In addition to its gruesome cover art, Extinct also has some of the most personal lyrics Fernando has ever penned. “Gothic metal has always been very fictional but we have gone through many changes in our lives. ‘The Future Is Dark’ is one song which exemplifies this. Jens and Pedro opened the studio up specially one night for me to do the vocals. It had been a difficult night at home for me and I wanted to get the lyrics on the track straight away.”
The track in question see’s Ribeiro addressing his son with the brooding chorus refrain ‘Without you there is no tomorrow’ it’s a touching moment. “Jens told me it was one of the best personal songs he ever recorded. He is a workaholic who never gave anyone a day off but he was a real team player and supportive of everything we did.”
Adding further depth to the seductive melodies on ‘Breathe (Until We Are No More)’ and ‘Medusalem’ is the use of a Turkish orchestra. “It was a big challenge to get them involved because they do not speak English nor I Turkish so we had to have a mediator in between! Portuguese music has always been influenced by the Arabic scales so we wanted to incorporate that. We didn’t go for these big Wagnerian arrangements most Metal bands use we wanted something more seductive.”
Another highlight is album closer ‘La Baphomette’, a track which sounds positively vaudevillian with its swing feel and elegant piano. “Our bass player Aires wrote this piece with the brass section but Pedro helped with the arrangement. When I listened to the melody I thought of Burlesque and Tom Waits – I love French poets like (Charles) Baudelaire. I was at the French quarter in New Orleans on our last tour and I wrote the lyrics about a burlesque dancer who evokes cosmic chaos. It is a very romantic song and a great way to end the album.”
WORDS BY ROSS BAKER
This is a weird one, readers, so bear with me…
Let’s deal with the facts first. Starset is a rock band from Columbus, Ohio, formed by Dustin Bates, who, as well being the main protagonist, also has a bit of a scientific background… he’s been to university in other words. The band’s debut album Transmissions (Razor & Tie) hit #49 on the Billboard Top 200 Album Chart. The band’s first single, ‘My Demons’ is now in the Top 10 at Rock Radio in the USA and has been on the chart for 32 weeks. They are quite popular.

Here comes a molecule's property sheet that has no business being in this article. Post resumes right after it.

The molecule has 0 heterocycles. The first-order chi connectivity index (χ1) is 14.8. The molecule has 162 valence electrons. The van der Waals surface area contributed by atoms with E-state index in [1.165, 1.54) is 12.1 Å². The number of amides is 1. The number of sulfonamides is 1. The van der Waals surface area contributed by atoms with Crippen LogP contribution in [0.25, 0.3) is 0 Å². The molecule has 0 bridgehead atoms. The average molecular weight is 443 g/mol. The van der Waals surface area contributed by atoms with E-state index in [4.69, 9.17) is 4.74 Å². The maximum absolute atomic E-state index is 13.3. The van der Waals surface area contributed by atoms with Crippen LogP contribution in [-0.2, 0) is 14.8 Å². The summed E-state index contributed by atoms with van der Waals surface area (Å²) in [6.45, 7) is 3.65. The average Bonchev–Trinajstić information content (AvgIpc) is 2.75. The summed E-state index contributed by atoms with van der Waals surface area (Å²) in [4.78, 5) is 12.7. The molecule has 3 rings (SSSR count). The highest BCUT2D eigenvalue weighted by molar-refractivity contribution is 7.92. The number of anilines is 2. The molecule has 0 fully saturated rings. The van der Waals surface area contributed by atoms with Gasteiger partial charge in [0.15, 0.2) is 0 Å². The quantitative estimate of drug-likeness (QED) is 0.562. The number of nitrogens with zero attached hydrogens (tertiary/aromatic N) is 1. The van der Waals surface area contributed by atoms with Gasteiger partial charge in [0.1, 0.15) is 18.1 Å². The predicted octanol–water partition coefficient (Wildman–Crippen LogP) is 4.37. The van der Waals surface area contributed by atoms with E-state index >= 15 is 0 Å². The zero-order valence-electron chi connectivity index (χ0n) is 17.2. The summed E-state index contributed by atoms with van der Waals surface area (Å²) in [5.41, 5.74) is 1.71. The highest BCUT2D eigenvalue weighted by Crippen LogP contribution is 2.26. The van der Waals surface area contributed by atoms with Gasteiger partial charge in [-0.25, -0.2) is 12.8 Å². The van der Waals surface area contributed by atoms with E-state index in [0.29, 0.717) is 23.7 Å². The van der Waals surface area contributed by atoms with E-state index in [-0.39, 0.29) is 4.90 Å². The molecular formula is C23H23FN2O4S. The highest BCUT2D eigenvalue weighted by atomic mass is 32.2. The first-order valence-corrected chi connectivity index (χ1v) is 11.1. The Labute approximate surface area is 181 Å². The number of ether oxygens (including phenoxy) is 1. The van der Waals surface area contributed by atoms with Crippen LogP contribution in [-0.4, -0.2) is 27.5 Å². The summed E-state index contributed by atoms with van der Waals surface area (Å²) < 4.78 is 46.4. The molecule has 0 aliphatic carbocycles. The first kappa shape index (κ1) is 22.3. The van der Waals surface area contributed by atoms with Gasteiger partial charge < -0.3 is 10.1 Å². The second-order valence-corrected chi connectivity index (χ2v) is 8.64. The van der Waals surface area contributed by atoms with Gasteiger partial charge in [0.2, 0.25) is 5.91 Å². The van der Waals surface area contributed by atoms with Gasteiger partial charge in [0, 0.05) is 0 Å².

So far, so promising new band story, right? Wrong.
Here’s where it starts getting weird. Dustin formed Starset, according to him, after being contacted by an organization called The Starset Society and its’ President, Dr. Aston Wise. Bates was asked if he was interested in forming a band to promote the organization’s message. At its core, the message is a warning that involves a scientific discovery that is currently being controlled and manipulated by an elite few.
Are you going “Uh-oh” at this moment? Good, you should be.
Remember Babylon Zoo? Yes, well now you’re starting to get the idea. This rampant silliness is all a bit of a shame for this debut because buried in the pointless over-production, the sound clippings from satellites and the wall upon wall of violins are a bunch of pop rock songs that sound fairly decent, are well arranged and, on occasion, hummable. Yes, there are tunes.
Transmissions is the sort of record that lots of people who should know better get inevitably excited about because it has classical orchestration on it which means that they will use words like “epic”, “visionary” and so on to describe a record that, if they were being really honest, sounds an awful lot like a Linkin Park tribute act playing over the soundtrack to Blade Runner. Fair play to Bates- he has got a bit of a vision thing going on – shame then that his vision is the same old hackneyed conspiracy theory trope about shadowy government agencies and mind control.
If you like this sort of thing, well you’re going to like this sort of thing. If you don’t, well you won’t. Each to their own…